NAPA (CBS SF) — A teenage boy who was nearly crushed to death under a collapse chimney during last year’s 6.0-magnitude Napa earthquake is making huge strides after doctors told him he would have a tough time walking again.

14-year-old Nick Dillon was among the speakers Monday at a ceremony marking the one-year anniversary of the quake.

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“People don’t recognize my name but they recognize who I am,” said Nick. “And then they’ll call me, ‘hey, you’re the earthquake boy, the chimney boy.’ And I’m like, ‘yeah, that’s me.’”

The South Napa earthquake was the largest in the Bay Area since the 1989 Loma Prieta quake, killing one person and injuring about 200 others.

When it struck at 3:20 a.m. last August 24th, Nick was having a sleepover with friends. He was on the living room floor when the brick chimney crashed right on top of him. He was critically injured.

A collapsed chimney which critically injured 13-year-old  Nick Dillon during the 2014 South Napa earthquake. (Carmen Rosales)

A collapsed chimney which critically injured 13-year-old Nick Dillon during the 2014 South Napa earthquake. (Carmen Rosales)

“I thought I was paralyzed,” he said. “I lost all feeling in my left and right leg. And for a second I really thought I was going to die.”

Nick spent 11 days in 3 hospitals. While he was hospitalized he suffered another painful blow: his father was diagnosed with stage four stomach cancer. He died a few months later.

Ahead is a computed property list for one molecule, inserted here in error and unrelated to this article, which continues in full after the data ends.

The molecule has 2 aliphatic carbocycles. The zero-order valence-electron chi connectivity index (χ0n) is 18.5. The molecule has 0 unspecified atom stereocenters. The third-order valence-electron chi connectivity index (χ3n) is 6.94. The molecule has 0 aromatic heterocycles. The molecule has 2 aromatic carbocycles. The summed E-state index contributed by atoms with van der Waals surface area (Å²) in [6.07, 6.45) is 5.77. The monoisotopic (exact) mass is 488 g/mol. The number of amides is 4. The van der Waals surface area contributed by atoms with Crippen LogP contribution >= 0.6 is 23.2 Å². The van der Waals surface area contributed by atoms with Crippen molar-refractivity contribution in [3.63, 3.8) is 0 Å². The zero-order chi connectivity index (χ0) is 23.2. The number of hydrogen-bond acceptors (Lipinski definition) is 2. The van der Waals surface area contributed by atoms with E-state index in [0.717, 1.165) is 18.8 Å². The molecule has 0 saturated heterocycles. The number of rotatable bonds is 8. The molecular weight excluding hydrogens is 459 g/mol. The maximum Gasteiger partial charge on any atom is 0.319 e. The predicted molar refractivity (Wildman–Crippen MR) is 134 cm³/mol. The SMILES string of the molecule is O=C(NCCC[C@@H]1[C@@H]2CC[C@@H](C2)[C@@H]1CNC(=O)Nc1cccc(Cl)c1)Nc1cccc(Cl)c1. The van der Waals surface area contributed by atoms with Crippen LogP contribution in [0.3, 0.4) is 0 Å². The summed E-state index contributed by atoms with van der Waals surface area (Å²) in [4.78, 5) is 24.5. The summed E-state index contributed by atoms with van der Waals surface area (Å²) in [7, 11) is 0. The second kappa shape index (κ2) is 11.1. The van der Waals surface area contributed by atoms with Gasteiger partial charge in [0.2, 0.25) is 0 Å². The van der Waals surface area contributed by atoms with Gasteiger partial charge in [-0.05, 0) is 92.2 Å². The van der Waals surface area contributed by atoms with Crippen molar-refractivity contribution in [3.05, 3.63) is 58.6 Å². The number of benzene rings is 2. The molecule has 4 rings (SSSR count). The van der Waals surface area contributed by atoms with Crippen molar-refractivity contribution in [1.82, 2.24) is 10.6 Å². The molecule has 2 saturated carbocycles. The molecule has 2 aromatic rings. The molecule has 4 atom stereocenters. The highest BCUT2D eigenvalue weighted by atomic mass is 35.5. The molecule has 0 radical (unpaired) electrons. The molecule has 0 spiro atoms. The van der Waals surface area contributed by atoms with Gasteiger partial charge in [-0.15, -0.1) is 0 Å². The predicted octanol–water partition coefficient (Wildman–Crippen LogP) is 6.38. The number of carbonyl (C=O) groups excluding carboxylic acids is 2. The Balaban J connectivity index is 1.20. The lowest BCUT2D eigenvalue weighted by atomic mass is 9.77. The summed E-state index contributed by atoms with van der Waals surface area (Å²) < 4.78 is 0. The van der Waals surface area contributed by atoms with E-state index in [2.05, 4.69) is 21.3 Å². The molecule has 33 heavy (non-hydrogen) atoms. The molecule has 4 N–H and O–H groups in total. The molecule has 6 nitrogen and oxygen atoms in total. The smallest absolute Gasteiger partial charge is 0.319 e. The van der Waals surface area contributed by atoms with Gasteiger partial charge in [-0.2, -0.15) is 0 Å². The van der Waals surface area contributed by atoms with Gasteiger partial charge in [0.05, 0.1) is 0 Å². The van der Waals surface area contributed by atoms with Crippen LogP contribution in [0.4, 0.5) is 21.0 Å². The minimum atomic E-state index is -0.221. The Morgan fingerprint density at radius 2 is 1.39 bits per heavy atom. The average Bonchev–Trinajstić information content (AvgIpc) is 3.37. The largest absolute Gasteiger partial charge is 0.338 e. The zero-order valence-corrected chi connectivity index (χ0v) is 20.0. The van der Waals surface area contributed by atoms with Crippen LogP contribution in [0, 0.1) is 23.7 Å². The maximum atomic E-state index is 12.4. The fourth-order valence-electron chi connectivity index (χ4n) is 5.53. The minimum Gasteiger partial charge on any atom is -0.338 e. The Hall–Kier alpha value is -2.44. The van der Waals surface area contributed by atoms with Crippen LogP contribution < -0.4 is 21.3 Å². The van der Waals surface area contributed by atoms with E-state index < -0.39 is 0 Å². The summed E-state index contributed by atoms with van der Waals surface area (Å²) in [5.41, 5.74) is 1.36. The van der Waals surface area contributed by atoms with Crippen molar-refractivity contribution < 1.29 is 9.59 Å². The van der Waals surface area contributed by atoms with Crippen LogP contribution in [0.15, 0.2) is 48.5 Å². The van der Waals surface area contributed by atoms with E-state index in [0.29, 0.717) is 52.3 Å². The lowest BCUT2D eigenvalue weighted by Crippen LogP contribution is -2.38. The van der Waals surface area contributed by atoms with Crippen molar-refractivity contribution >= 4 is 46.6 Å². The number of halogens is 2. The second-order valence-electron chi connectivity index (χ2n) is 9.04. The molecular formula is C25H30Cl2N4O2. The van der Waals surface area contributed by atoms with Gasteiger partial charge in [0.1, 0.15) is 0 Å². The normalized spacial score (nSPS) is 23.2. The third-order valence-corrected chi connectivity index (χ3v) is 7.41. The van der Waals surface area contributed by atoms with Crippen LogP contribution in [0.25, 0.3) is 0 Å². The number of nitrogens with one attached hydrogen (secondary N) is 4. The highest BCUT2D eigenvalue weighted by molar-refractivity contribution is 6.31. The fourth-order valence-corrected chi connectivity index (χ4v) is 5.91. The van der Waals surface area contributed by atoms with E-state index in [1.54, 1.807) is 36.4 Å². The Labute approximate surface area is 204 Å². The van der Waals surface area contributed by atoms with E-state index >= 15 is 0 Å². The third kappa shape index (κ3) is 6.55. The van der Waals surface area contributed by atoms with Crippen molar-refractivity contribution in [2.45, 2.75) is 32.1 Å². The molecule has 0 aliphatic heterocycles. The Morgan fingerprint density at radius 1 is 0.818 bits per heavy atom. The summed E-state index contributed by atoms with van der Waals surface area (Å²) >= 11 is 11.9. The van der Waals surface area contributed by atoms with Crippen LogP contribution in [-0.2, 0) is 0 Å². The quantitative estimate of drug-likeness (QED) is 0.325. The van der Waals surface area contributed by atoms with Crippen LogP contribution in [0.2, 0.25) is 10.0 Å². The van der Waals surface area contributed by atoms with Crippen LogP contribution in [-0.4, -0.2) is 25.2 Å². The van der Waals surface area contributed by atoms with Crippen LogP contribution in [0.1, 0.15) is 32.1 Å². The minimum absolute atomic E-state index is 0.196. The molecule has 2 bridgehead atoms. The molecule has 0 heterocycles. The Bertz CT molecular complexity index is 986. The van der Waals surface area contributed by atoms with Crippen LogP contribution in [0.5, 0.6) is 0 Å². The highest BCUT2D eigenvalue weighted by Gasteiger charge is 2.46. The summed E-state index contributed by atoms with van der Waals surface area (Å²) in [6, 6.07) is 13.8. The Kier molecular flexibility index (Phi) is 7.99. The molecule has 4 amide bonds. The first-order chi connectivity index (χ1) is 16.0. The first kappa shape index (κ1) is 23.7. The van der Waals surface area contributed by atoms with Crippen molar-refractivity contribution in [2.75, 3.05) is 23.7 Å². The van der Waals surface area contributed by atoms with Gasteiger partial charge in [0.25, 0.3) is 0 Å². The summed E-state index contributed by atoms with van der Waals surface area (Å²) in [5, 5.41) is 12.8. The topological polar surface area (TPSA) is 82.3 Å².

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“Throughout this whole process, I think losing my Dad … probably was a major loss for me and my brother and my family,” he said.

Doctors said it would take Nick six months to walk again. It took him three, along with three surgeries on his crushed pelvis.

A year later, the high school sophomore says life is getting back to normal. He’s a straight-A student. He runs and lifts weights … and more.

“I love to dance,” said Nick. “That’s a secret hobby of mine … when Mom sees me dancing, she’s like, ‘Nick, I’m pretty sure the doctors loosened your hips.’”

The earthquake, his injuries, and the loss of his father have all changed Nick’s outlook on life.

“I think I’ve matured a lot. I look at life a lot better than I did before,” said Nick. “I just remind myself how lucky I am to be alive and how blessed I am to live in this beautiful community.

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“An earthquake can happen to you tomorrow … and that would be the last day you ever lived. Life is short. So just try being positive. It really makes a difference.”